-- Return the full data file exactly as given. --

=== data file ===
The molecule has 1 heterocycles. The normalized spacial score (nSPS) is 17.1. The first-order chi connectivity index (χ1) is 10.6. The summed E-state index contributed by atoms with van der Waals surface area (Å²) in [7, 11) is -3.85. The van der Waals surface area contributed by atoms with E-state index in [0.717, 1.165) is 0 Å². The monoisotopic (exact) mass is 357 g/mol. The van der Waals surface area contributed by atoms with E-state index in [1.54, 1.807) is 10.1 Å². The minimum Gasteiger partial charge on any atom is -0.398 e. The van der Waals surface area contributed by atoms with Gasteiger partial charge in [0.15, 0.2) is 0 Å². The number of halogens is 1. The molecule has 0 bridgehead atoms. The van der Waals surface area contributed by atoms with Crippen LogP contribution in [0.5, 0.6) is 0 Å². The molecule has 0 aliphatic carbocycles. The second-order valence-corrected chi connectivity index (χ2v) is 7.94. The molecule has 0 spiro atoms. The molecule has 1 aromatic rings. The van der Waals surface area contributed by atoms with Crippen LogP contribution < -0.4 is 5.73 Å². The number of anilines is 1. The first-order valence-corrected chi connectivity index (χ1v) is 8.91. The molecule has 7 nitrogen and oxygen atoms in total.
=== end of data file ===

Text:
The molecule has 1 heterocycles. The normalized spacial score (nSPS) is 17.1. The first-order chi connectivity index (χ1) is 10.6. The summed E-state index contributed by atoms with van der Waals surface area (Å²) in [7, 11) is -3.85. The van der Waals surface area contributed by atoms with E-state index in [0.717, 1.165) is 0 Å². The monoisotopic (exact) mass is 357 g/mol. The van der Waals surface area contributed by atoms with E-state index in [1.54, 1.807) is 10.1 Å². The minimum Gasteiger partial charge on any atom is -0.398 e. The van der Waals surface area contributed by atoms with Gasteiger partial charge in [0.15, 0.2) is 0 Å². The number of halogens is 1. The molecule has 0 bridgehead atoms. The van der Waals surface area contributed by atoms with Crippen LogP contribution in [0.5, 0.6) is 0 Å². The molecule has 0 aliphatic carbocycles. The second-order valence-corrected chi connectivity index (χ2v) is 7.94. The molecule has 0 spiro atoms. The molecule has 1 aromatic rings. The van der Waals surface area contributed by atoms with Crippen LogP contribution < -0.4 is 5.73 Å². The number of anilines is 1. The first-order valence-corrected chi connectivity index (χ1v) is 8.91. The molecule has 7 nitrogen and oxygen atoms in total.